Sometimes a young woman comes along who makes us all sit up and take note, whether we want to or not. In recent years, Malala Yousafzai has bravely made the world aware of the issues facing girls who have to fight extremism for an education. Then US student Emma Gonzalez took the mantle; becoming the face of gun reform in America following the brutal murder of 17 of her school friends in a mass shooting last year. Now, 16-year-old Swedish environmental activist Greta Thunberg has added her name to the list.
Greta first made headlines last August. She abstained from school for 20 days in the run up to the Swedish general election to sit outside the country’s parliament building clutching a homemade sign that read: ‘Skolstrejk för klimatet’ or ‘School strike for the climate’.
At the same time, her Ted Talk gained momentum. Standing on stage in Stockholm in a blue hooded zip-up jumper and black jeans with her long brown hair plaited into her signature bunches, Greta could have been any teenager. Until she raised her steely gaze and spoke.
“When I was 11, I became ill,” she said. “I fell into depression, I stopped talking, and I stopped eating… Later on, I was diagnosed with Asperger syndrome, OCD and selective mutism. That basically means I only speak when I think it’s necessary – now is one of those moments.”
She added: “I think in many ways that we autistic are the normal ones, and the rest of the people are pretty strange… Especially when it comes to the sustainability crisis, where everyone keeps saying climate change is an existential threat and the most important issue of all, and yet they just carry on like before. I don’t understand that, because if the emissions have to stop, then we must stop the emissions. To me that is black or white. There are no grey areas when it comes to survival. Either we go on as a civilisation or we don’t. We have to change.”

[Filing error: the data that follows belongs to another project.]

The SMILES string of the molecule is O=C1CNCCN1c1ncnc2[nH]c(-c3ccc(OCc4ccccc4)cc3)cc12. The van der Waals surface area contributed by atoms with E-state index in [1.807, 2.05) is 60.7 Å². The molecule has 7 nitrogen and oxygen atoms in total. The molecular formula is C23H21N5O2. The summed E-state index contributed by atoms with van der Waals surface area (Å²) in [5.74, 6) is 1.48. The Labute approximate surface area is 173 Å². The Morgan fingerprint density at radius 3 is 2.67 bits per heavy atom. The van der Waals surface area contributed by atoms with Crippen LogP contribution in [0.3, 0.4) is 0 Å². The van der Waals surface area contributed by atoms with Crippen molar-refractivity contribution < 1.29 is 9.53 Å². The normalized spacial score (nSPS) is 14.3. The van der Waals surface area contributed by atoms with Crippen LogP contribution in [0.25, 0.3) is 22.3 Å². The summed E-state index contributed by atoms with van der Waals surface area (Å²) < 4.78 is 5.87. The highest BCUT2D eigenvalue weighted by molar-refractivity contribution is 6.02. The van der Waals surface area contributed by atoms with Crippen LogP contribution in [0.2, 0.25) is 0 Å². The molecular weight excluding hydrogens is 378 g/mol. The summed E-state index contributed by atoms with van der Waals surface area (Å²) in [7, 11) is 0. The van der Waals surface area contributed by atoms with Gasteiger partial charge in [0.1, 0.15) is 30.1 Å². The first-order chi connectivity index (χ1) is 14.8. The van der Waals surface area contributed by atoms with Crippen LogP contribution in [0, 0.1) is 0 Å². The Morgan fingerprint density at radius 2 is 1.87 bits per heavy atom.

Greta went on to call on “rich countries” like Sweden to cut emissions in line with the Paris Agreement, face up to air pollution caused by burning fossil fuels, address mass animal extinction and take a stand against climate inequality faced by poorer countries.
Once the Swedish election was over, the teen continued her protest every Friday. This small act of defiance has since inspired more than one million young people in 112 countries to take to the streets to demand action on climate change. In the UK, her ‘Fridays For Future’ strikes formed part of ‘Extinction Rebellion’, 10 days of environmental protests that brought parts of London to a complete stand still. Protestors say they want the British government to “tell the truth” about the climate crisis, and address emissions before it’s too late. For her part, Greta has scorned politicians for paying lip service to climate change agreements: “We have not taken to the streets for you to take selfies with us, and tell us that you really admire what we do,” she said recently. “We children are doing this to wake the adults up.”
While some critics have accused Greta of exaggerating science, a UN report published last year by the world’s leading climate change scientists warned that we have just 12 years to keep global warming to a maximum of 1.5C. Not doing so will increase the risk of extreme weather and climate poverty for millions of people.
The schoolgirl who cannot be silenced has now become a global symbol for environmental advocacy. She has met with Pope Francis, addressed the United Nations and the World Economic Forum in Davos (whom she urged to wake up and realise their “house is on fire”), appeared on the cover of Time magazine and been nominated for the Nobel Peace Prize. Her book, No One Is Too Small To Make A Difference, an anthology of her powerful speeches, is a bestseller, and she is one of the 15 “trailblazing change makers” Meghan Markle, Duchess of Sussex chose to cover British Vogue’s September issue.
Most recently, Greta has confirmed that she will attend the UN Climate Action summit in New York in September, sailing across the Atlantic by yacht. She refuses to fly because of the emissions air travel generates.
Greta believes there is still hope. “Yes, we are failing, but there is still time to turn everything around. We can still fix this,” she wrote in an impassioned piece for The Guardian earlier this year. “We still have everything in our own hands. But unless we recognise the overall failures of our current systems, we most probably don’t stand a chance.”
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